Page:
You will also come across scary and interesting terms like “The Reformer”, “Cadillac”, “Trapeze Table”, “Wunda Chair”, “Exo Chair”, “Ladder Barrel”, “Arc” and “Baby Arc’. It’s truly a weird and wonderful world. 

At the end of the day, all the props are tools used to teach and facilitate good movement. The intention is to get to know your body through coordinated movement. To learn to move with efficiency, control, and balance. And then to move often. 

We now know that prolonged sitting is one of the worst things we can do to our bodies – worse than smoking! (yip, Google it). It’s all about avoiding sustained positions. Change, adjust, move, get up, walk around, sit, stand, lie down.

“Body reflects mind and mind reflects body.”

When you go back to your physio in a month or two, you will be able to report back that not only is your transversus abdominis working optimally, but your psoas has lengthened, glutes have strengthened, serratus is firing, patella are tracking better, and your TFL and ITB are happier. 

And so are you.

Are you looking for a Pilates studio in Gardens, Cape Town? Then book your first session with moveOn 89. 

What is Pilates? Want to feel happier? Move. Move often.

What is pilates | moveOn 89 Pilates | Yoga | Wellness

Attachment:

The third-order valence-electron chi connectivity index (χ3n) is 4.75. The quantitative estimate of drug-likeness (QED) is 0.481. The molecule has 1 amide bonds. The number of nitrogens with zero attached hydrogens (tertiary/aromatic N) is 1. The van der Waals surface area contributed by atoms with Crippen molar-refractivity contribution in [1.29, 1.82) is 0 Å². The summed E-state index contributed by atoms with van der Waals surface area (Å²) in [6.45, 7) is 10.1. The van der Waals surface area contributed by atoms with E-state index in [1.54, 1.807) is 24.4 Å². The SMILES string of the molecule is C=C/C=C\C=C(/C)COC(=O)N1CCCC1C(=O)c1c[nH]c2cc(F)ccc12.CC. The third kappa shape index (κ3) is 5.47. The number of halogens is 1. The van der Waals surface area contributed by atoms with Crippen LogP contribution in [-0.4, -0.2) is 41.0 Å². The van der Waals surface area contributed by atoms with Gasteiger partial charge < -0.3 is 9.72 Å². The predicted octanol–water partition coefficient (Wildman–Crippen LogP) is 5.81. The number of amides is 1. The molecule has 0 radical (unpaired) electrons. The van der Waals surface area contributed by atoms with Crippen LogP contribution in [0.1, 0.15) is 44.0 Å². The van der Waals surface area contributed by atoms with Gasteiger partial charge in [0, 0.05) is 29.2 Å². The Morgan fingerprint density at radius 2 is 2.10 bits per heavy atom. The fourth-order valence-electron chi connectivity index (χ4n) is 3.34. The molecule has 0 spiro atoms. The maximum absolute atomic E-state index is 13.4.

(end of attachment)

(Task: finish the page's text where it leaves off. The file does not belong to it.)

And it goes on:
Want to feel happier? Move. Move often.

By Dominic Pereira

So what is Pilates?  A simple internet search will answer that.  There are many definitions and explanations; so rather than regurgitate Google, this is how I define it.  

Pilates is about movement.  Bones, joints, soft tissues, organs, thoughts, mind, perceptions.  It’s about creating a shift in the body and consciousness.  And then introducing the two to one another: 

““Body, meet mind. Mind, meet body. Now become lifelong friends.” “


Why do I say this?  Because our modern legacy is one of complete disconnect from our bodies.  We live in our heads and operate mostly sedentary lives, peeking out from behind laptop screens, spines hunched into submission.  We no longer know our bodies, what good movement is, what the integrity of the skeleton is when in balance with our soft tissues.  How does that even feel?